AbstractThis paper investigates the three versions of Mary Wigman’s Hexentanz (Witch Dance) in the context of the different political regimes which they spanned. The changing cultural milieus shaped – through Wigman’s imagination if not necessarily consciously – the works’ forms and iconographies. The witch figure relates to pre-industrial, pre-Christian Germanic identity and sparked considerable interest among völkisch and indeed Nazi groups. Wigman’s dances present a kaleidoscope of different treatments of the witch motif, encompassing (variously) the life reform movement, an intercultural fusion with oriental performance traditions, and a strand of paganism which also influenced National Socialism. They converge, however, around a unifying critique of modernity.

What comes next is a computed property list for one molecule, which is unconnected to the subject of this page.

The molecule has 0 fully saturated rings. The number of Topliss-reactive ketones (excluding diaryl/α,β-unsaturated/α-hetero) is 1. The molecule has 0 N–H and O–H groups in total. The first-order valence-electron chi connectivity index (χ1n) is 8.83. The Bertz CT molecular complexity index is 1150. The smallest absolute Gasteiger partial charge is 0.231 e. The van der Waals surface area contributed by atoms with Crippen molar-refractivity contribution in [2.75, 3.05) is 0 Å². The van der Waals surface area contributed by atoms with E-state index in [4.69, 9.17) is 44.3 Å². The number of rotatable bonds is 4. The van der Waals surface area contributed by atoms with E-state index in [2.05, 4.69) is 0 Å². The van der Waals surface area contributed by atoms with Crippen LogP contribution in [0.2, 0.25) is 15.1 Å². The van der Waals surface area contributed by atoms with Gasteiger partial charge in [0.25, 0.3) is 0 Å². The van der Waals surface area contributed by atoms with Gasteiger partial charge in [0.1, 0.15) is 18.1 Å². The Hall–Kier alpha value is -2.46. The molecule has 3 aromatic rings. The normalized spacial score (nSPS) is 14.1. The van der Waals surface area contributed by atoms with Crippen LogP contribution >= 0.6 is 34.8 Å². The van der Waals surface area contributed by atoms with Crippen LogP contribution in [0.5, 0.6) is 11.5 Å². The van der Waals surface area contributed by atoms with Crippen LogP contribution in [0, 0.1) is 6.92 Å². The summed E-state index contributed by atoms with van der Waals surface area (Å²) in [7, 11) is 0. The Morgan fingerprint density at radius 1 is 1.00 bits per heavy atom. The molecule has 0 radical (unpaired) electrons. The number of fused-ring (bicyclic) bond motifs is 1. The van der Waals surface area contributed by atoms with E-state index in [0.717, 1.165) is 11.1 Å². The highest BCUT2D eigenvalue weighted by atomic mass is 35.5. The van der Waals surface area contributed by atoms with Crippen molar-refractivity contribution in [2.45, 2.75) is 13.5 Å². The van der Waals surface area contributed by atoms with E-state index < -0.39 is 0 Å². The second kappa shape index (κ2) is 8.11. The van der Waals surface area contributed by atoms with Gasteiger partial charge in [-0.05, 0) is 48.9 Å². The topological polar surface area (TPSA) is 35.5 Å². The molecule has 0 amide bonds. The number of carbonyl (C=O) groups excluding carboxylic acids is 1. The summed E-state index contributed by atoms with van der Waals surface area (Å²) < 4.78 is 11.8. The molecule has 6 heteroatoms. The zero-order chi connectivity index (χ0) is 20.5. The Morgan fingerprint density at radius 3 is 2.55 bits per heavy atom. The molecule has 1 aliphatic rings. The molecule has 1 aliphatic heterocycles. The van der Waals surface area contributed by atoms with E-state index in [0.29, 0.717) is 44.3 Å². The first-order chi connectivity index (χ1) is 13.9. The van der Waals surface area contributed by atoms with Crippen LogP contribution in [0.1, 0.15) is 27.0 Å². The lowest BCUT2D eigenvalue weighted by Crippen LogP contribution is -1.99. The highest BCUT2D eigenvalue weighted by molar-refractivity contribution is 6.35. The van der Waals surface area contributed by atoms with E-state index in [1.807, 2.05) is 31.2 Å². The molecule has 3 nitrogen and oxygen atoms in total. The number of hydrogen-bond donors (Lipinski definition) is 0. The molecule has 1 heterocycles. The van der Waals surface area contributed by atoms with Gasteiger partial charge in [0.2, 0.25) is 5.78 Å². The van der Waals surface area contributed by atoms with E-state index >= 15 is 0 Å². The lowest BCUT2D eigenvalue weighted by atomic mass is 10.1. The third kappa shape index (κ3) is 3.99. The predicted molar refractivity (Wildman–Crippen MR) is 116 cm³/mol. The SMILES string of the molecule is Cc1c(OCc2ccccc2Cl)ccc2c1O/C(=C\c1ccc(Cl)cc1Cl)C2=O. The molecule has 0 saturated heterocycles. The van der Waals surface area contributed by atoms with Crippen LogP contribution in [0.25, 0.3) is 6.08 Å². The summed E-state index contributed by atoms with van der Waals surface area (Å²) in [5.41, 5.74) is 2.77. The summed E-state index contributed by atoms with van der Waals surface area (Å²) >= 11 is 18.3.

Kolb, Alexandra <http://eprints.mdx.ac.uk/view/creators/Kolb=3AAlexandra=3A=3A.html> (2016) Wigman’s witches: Reformism, Orientalism, Nazism. Dance Research Journal, 48 (2). ISSN 0149-7677 (Accepted/In press)